Back in March, President Donald Trump took a trip to Otay Mesa near San Diego to look at various prototypes for his border wall. A sample section of eight options were built on the site at the cost of $300,000-$500,000 each—with the Department of Homeland Security (DHS) paying the $2.4 million-$4 million bill.
Back in September 2017, DHS awarded eight contracts to companies to develop prototypes for the Trump administration’s proposed wall along the nearly 2,000 mile US-Mexico border. Contracts were split evenly into concrete and non-concrete walls.
Border Wall Prototypes during the Wall Prototype Construction Project near the Otay Mesa Port of Entry. (DHS/CBP Photo by: Mani Albrecht)
Eight prototypes—used as a visual aid for President Trump's visit to Otay Mesa—remain untouched on site. Vice President Mike Pence also reviewed the prototypes during a separate visit.
If possible, DHS could eventually incorporate some or all of these display models in the finished border wall infrastructure. For now, the multi-million dollar project acts as the banner photo for the Customs and Border Patrol (CBP) website.
Banner image on CBP website. (cbp.gov)
In addition to the Otay Mesa set of prototypes, contractors built eight duplicates at an undisclosed location so DHS could conduct testing of the walls for: breaching, climbing, digging, stability and other safety protocols according to the original plans. DHS paid another $2.4 million-$4 million for those as well.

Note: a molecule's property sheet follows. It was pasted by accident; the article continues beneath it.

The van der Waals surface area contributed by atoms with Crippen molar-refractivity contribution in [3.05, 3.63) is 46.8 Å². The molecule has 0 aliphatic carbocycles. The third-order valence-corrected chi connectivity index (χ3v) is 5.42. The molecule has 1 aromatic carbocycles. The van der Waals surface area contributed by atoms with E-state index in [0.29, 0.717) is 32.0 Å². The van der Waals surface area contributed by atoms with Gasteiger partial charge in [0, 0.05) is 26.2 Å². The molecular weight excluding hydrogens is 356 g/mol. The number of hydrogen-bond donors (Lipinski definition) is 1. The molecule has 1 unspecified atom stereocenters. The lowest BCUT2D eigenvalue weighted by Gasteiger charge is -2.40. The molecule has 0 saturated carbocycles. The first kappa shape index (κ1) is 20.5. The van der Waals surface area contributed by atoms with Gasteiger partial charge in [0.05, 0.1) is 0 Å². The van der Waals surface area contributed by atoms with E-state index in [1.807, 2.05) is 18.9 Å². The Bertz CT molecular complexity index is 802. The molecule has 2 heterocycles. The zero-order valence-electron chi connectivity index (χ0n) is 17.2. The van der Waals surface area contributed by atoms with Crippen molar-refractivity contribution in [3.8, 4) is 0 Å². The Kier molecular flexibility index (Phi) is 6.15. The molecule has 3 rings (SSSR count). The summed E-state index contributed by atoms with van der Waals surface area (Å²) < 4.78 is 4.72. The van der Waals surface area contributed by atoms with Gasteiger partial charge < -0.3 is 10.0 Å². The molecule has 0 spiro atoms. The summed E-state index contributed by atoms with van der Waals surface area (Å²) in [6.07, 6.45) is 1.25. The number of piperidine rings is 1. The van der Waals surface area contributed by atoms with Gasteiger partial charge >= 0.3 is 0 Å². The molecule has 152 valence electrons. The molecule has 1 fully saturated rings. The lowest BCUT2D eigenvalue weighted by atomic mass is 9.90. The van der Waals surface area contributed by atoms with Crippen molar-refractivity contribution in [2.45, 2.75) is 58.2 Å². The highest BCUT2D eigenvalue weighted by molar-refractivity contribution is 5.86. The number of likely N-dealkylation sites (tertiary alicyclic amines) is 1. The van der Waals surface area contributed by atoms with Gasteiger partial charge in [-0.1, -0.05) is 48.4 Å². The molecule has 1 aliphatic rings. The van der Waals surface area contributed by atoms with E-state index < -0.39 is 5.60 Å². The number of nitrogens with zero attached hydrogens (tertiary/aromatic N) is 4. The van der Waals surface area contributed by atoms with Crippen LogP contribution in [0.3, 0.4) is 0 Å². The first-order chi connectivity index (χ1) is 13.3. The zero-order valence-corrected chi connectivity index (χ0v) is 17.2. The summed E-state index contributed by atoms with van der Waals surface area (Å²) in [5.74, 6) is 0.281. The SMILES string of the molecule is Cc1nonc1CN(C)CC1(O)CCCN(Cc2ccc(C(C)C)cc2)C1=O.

The next phase began with teams from CBP and the US military's Special Operations Command and members of the U.S. Marine Corps. That step did not go so well according to a heavily redacted report released by CBP.
Teams breached prototypes 13 times. Test crews made one prototype wall completely "unstable" to the point of collapse.
A representative for CBP stated—in defense of the prototypes failing grade—that specialized equipment and planning went into the successful breaches. But Andrea Guerrero of Alliance San Diego, a non-profit supporting social equality and immigrants, stated:
"It's troubling because this wall is a wasteful wall, a harmful wall and an irresponsible wall. The report confirms what we've always believed: that this is a bad idea."
The tactical teams tried to breach, scale or otherwise penetrate the walls in a real-life scenario. However the report makes no mention of tunneling or digging tests despite original plans and the documented frequency of this method in real life situations.
In a CBP statement issued Monday, they clarified:
"As is the case with any barrier, the eight border wall prototypes were not and cannot be designed to be indestructible. Rather, this capability enables Border Patrol to impede or deny efforts to scale, breach, or dig under such a barrier, giving agents time to respond."
CBP did not include any information on how the multi-billion dollar proposed wall improves over the walls already along the southern border that also enable Border Patrol to impede or deny efforts to scale, breach, or dig under such a barrier, giving agents time to respond.
The project already at $20 million for just the prototypes requires significant improvements before any final decisions or construction plan implementation. But with all prototypes failing the "impenetrable" test, some may need to be scrapped completely.
But how much will that cost?